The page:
How does one solve this kind of problem?

Maximize z = x1^2 + x2^2 + x3^2

x1.x2.x3 = 6

x1,x2,x3 all positive integers.

In the above, it looks like one can look and find that the answer is 1,1,6(probably) - but how does one solve more complicated problems of this nature?

asked 16 May '12, 22:00

Gen's gravatar image

accept rate: 0%

edited 17 May '12, 02:49

One possibility is to use Constraint Programming:


answered 16 May '12, 23:13

Tallys%20Yunes's gravatar image

Tallys Yunes ♦
accept rate: 11%

The following approach introduces binary variables as Paul suggested, but you can avoid factoring by taking the log of both sides of your product constraint. And both the objective and constraints are linear here.

proc optmodel;
    num n = 3;
    num p = 6;
    set VARS = 1..n;
    set VALUES = 1..p;
    var Assign {VARS, VALUES} binary;
    max Objective = sum {var in VARS, value in VALUES} value^2 * Assign[var,value];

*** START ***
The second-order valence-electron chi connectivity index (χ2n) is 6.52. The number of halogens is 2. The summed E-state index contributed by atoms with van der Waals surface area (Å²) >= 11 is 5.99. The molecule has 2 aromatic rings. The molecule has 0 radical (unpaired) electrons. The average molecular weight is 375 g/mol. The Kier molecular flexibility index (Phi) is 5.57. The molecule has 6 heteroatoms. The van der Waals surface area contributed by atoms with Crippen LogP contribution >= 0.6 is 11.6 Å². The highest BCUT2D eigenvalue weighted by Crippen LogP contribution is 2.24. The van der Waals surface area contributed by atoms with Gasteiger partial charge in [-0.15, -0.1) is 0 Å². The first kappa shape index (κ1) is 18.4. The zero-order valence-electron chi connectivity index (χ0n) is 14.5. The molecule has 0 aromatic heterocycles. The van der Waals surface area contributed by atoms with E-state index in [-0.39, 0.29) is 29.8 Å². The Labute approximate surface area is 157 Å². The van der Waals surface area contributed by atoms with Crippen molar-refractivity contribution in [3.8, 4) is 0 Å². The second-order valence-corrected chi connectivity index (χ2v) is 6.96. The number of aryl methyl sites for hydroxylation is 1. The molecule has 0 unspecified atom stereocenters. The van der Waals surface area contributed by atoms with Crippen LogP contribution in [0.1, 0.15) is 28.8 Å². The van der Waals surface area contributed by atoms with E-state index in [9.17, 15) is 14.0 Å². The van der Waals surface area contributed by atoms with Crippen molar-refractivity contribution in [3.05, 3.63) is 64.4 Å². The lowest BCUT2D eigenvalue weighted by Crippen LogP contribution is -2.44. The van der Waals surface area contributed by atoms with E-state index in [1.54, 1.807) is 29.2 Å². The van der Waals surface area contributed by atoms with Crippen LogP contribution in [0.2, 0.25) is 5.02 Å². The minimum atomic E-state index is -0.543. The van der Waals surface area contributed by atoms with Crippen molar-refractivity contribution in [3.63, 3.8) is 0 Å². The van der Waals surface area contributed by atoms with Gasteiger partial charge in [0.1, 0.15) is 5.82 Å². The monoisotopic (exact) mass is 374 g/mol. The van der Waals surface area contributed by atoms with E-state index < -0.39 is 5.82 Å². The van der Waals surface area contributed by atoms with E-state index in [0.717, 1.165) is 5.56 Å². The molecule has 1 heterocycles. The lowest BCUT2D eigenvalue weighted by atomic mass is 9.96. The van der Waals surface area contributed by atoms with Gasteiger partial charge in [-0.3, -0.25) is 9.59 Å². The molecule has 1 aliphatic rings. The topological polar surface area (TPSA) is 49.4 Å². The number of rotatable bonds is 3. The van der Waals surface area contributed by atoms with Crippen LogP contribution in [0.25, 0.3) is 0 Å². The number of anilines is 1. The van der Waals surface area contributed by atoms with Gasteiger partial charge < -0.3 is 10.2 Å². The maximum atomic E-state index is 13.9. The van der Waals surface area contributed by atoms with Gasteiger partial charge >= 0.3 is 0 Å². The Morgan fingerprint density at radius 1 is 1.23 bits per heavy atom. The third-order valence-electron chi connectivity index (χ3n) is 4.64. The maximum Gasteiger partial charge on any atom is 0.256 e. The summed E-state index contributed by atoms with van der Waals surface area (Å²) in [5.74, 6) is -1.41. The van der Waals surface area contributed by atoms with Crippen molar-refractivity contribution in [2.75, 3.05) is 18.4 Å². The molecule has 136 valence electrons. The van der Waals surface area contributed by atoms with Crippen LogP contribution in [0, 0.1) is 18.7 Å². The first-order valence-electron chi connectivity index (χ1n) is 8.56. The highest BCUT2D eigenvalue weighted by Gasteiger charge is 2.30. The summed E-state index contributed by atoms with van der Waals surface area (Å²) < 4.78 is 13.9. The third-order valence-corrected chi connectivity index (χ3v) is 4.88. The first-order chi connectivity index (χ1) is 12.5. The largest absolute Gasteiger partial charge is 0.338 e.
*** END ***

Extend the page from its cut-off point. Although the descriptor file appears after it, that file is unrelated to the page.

con Assign_var {var in VARS}:
        sum {value in VALUES} Assign[var,value] = 1;
    con Product:
        sum {var in VARS, value in VALUES} log(value) * Assign[var,value] = log(p);
    impvar Solution {var in VARS} = sum {value in VALUES} value * Assign[var,value];
    con Symmetry {var in VARS diff {n}}:
        Solution[var] >= Solution[var+1];
    print solution;

answered 17 May '12, 20:55

Rob%20Pratt's gravatar image

Rob Pratt
accept rate: 28%

edited 17 May '12, 21:01

I don't know that I would recommend it in general, but you could formulate it as a 0-1 integer linear program by factoring the RHS value (I'm assuming just the one constraint) and using binary variables to decide in which original variable (x1, x2, ...) each factor lives. The objective ends up a quadratic function of the binary variables, which can be linearized by introducing more variables.


answered 17 May '12, 18:35

Paul%20Rubin's gravatar image

Paul Rubin ♦♦
accept rate: 19%

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Asked: 16 May '12, 22:00

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Last updated: 17 May '12, 21:01

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